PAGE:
6

There is two questions here, since "political elite" did not (and does not) equate to membership in congress. In terms of the physical overlap of the two Congresses, let's examine the composition of the First United States Congress. In the Senate, only four senators out of 25 (+3 replacements), or 16% (14.3% counting replacements) had not previously served ...


6

According to Major Adye's "Bombardier and Pocket Gunner" (2nd ed., London, 1802, page7) The cartouche boxes of the [British] infantry are made of so many shapes and sizes, that it is impossible to say exactly what ammunition they may contain, but most of them can carry 60 rounds. Also a table on page 79, notes that musket cartridges were carried in ...


5

One of the answers is the effect of Muskets and bayonets on Cavalry. An crossbowman needs someone else with a pole arm to protect him from cavalry. Formed infantry with muskets and bayonets can defend themselves from cavalry charges. Together with the Musket's higher rate of fire and greater stopping power at shortish ranges that tips the balance well in ...


5

Schwern had a lot of very good points, but there are other factors as well. siege warfare. Most of the battles in 17th and 18th century were sieges, where at least one side was fortified. Bows and crossbows have to be aimed relatively high to shoot at longer ranges. This means both that it's easier to protect against them with a simple wooden roof, and ...


5

Before making statements about the US Constitution, I suggest reading it. The original Constitution said nothing about who does or who does not have the right to vote. Voting standards during the colonial and immediate post-colonial period were the same as those in Britain, which operated on a simple principle: whoever paid taxes was entitled to a single ...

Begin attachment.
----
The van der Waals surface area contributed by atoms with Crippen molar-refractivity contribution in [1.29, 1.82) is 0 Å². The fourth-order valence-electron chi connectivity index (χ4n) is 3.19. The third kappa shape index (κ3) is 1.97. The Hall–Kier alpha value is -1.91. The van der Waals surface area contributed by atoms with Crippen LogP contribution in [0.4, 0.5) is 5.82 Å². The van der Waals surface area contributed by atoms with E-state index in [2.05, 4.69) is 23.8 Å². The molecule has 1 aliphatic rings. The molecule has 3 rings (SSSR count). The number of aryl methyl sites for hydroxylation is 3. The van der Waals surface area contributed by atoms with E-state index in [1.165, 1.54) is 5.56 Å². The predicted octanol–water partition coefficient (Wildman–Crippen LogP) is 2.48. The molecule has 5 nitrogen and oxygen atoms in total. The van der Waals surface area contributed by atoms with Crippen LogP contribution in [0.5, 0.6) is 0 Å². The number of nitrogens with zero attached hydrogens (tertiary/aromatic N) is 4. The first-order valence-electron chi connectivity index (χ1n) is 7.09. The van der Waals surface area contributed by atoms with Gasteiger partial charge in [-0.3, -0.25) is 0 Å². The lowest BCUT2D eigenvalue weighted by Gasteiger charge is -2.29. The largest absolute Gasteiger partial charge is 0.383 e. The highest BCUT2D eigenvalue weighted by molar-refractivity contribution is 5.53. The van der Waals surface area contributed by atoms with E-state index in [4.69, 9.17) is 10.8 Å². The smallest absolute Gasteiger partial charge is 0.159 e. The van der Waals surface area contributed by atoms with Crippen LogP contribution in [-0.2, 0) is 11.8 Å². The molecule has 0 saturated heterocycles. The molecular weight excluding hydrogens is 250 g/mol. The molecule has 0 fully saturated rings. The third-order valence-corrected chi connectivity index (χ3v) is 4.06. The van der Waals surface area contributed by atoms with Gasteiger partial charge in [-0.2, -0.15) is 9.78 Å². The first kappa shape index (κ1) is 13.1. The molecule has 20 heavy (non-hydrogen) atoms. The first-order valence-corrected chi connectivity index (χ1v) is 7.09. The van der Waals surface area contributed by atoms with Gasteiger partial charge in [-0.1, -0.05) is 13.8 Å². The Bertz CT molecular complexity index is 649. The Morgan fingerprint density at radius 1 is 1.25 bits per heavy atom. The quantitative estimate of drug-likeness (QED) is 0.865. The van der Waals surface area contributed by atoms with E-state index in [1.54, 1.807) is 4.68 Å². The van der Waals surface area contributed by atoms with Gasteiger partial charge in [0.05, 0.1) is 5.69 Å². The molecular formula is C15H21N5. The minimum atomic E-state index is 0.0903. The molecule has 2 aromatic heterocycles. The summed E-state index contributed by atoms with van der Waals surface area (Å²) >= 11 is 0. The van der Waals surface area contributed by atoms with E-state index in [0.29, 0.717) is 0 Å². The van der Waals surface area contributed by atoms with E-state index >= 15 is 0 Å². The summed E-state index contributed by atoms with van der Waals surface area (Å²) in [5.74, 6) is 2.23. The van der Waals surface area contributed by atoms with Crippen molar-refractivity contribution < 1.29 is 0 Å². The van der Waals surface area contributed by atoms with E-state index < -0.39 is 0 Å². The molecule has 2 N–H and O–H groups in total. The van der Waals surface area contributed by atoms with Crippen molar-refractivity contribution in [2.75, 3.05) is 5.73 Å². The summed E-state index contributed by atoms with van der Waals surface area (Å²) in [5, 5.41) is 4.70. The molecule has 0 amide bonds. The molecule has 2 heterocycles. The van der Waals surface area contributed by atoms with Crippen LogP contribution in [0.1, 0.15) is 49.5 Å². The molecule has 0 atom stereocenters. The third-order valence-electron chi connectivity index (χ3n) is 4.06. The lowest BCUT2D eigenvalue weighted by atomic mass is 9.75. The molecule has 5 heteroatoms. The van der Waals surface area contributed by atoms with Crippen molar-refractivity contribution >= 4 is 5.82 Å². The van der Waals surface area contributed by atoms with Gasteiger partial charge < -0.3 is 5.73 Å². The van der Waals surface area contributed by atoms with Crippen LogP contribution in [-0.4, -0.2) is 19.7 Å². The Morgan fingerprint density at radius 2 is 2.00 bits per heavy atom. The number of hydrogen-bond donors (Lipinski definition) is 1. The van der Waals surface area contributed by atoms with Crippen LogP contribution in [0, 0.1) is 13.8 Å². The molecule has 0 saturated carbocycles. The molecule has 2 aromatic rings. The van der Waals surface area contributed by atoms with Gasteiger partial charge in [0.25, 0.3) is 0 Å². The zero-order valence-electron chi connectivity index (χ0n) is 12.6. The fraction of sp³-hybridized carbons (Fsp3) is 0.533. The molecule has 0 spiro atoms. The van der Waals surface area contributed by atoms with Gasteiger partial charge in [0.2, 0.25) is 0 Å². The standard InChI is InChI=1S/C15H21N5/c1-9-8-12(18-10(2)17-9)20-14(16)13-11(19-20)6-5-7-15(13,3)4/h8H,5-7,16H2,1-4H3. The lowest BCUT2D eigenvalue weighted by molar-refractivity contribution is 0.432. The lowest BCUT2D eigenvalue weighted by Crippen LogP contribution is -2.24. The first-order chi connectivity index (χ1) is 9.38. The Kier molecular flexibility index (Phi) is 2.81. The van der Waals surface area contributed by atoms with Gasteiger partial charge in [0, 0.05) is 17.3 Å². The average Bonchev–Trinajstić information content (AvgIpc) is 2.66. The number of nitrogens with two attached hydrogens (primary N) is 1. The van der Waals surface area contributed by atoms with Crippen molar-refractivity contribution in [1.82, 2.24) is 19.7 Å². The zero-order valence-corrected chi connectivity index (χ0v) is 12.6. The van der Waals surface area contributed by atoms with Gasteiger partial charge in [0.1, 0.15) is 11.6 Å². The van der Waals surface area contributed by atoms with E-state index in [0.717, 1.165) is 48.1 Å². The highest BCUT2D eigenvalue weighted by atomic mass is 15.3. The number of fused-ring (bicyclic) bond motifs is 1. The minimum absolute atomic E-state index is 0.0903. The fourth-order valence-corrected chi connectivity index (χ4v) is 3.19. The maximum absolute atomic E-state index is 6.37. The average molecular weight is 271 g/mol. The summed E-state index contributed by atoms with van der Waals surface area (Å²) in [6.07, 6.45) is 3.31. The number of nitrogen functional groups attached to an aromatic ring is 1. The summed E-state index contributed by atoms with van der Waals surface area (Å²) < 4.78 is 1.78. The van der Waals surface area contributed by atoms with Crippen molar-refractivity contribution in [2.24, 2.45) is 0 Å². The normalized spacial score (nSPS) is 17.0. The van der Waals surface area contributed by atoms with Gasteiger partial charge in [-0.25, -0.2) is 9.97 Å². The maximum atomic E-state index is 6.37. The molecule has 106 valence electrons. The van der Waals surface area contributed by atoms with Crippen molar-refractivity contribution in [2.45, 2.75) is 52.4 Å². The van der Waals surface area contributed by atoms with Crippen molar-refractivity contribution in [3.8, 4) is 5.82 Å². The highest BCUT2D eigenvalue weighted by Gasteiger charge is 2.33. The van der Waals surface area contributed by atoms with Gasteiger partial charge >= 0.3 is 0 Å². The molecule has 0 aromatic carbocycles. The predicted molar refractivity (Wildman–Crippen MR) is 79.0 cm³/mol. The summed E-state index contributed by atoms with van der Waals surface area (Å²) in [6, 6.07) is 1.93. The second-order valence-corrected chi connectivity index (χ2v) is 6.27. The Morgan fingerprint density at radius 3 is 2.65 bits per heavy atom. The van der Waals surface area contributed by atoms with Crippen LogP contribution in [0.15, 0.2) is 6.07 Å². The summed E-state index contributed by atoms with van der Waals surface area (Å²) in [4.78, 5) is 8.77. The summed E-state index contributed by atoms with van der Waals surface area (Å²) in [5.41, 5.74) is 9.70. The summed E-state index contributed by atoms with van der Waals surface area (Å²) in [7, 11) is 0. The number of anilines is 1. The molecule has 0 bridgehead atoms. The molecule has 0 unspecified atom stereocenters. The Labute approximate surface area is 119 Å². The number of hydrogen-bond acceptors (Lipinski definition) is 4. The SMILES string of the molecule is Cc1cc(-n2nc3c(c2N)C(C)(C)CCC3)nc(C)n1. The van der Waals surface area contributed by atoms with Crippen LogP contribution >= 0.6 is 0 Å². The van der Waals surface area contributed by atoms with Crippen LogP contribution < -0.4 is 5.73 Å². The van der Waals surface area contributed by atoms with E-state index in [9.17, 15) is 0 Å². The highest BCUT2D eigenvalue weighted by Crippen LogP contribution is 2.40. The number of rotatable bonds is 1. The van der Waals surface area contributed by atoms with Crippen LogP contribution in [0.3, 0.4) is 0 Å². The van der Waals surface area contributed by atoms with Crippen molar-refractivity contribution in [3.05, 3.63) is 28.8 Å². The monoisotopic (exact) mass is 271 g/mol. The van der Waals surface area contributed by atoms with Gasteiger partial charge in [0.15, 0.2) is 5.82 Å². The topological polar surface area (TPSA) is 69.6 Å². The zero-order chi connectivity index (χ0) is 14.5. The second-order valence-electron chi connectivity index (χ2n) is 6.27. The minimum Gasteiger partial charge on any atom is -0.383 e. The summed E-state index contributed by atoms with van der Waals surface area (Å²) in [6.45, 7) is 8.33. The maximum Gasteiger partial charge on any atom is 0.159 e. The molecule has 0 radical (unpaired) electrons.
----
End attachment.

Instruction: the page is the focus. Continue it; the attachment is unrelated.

5

From HERE Sir, Agreeable to Major General Mathew’s Order I send a Return of the Deficiencies in the Seventeenth Company. We have at present one Cartridge Box for each man, but as they hold eighteen Rounds only I shall be extremely thankfull for an Order to compleat us to two per man. I am Sir with great Respect Your most Obedt. Humble Servant George ...


4

I believe that the author is referring to William Pitt the Younger, who was at various times Chancellor of the Exchequer and Prime Minister during the end of the reign of George III and then during the Napoleonic Wars. He was a strong advocate of free trade policies as advocated by Adam Smith. There is a story where Pitt and other dignitaries refused to sit ...


4

The answer appears to be "yes" in both cases: Tariffs in United States history: In the colonial era, before 1775, nearly every colony levied its own tariffs, usually with lower rates for British products. There were taxes on ships (on a tonnage basis), import taxes on slaves, export taxes on tobacco, and import taxes on alcoholic beverages. The ...


3

While there are various differences between the tactical properties of bows, crossbows, and 18th Century firearms, I would say that they were not clear enough that anyone contemplated training large units of archers as a military alternative. However, I think that your thinking that there were certain advantages of archery at some point is theoretically ...


3

If we talking about poetry: Milton’s Sonnet 16 (Cromwell, our chief of men…), written in 1652, was first published in Edward Phillips’s “Life of Milton” in 1694, during the reign of William and Mary. It does not seem that any official instance attempted to supress it.


3